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Wayne Crouton of Houghton County has a drag as he listens to the speaker during the annual Hash Bash at U-M’s Diag in Ann Arbor on Saturday, April 7, 2018.(Photo: Junfu Han, Detroit Free Press)Buy Photo
ANN ARBOR — After 47 years, the annual Hash Bash, which celebrates marijuana and protests the laws prohibiting its use, may be on its last legs.
With the legalization of marijuana for recreational use likely on its way to the voters in November, the annual event Saturday on the University of Michigan’s campus became a call to action, or at least a call to polling places.
“Besides making sure this is the last Hash Bash before legalization, we can make sure that we get the best people elected to the most important positions in the state,” said Nick Zettel, one of the lead organizers of Hash Bash. “We’re going to have a very cannabis-positive election. And the most important thing we need is your vote.”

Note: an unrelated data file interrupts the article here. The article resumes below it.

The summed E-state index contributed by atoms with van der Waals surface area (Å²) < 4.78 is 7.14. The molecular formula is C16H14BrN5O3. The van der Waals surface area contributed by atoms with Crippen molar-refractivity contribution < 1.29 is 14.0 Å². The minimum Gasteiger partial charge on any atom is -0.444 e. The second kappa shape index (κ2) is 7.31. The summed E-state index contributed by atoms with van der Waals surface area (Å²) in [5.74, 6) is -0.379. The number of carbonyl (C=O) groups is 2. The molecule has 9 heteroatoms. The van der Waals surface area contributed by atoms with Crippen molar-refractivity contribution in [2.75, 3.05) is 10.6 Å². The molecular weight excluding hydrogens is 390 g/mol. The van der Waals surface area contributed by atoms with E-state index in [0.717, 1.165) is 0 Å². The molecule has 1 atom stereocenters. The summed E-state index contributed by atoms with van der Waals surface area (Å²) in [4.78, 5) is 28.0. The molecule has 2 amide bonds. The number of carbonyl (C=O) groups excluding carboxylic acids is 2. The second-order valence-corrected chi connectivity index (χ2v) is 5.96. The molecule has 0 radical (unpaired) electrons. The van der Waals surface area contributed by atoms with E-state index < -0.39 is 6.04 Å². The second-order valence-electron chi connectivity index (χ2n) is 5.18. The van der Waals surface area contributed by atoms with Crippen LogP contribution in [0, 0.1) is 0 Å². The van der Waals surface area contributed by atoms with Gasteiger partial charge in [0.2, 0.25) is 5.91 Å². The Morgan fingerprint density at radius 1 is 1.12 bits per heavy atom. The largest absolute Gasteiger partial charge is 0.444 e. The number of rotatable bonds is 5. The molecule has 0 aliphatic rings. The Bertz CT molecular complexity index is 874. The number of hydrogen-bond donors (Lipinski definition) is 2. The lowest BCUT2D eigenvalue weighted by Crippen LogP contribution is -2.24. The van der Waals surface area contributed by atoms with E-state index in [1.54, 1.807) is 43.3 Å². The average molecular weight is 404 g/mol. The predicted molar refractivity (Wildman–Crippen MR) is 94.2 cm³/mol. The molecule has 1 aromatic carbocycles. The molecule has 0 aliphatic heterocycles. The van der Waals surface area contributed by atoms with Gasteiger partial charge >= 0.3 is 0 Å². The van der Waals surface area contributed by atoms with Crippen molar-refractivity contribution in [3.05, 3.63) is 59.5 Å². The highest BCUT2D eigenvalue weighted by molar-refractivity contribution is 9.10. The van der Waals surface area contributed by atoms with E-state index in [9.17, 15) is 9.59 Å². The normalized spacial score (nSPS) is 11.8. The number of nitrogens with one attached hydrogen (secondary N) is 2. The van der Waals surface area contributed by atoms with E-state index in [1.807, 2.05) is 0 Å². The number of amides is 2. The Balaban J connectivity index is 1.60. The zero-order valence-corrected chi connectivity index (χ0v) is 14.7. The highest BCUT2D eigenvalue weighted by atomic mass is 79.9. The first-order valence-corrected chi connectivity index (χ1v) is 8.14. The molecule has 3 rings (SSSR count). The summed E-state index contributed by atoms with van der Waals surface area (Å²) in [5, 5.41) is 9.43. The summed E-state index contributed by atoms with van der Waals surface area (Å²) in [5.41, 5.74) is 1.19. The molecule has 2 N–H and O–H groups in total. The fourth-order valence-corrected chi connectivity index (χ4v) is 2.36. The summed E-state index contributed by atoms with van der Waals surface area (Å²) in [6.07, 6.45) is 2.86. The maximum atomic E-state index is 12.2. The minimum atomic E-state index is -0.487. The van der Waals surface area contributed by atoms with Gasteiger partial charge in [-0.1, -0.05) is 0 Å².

With the unmistakable haze and scent of marijuana smoke hanging over the crowd, it was a message that was repeated by speaker after speaker, including two Democratic candidates for governor, Gretchen Whitmer and Abdul El-Sayed, and Democratic attorney general candidate Dana Nessel.
Democratic attorney general candidate Dana Nessel speaks during the annual Hash Bash at U-M’s Diag in Ann Arbor on Saturday, April 7, 2018. (Photo: Junfu Han, Detroit Free Press)
“I attended my first Hash Bash in 1988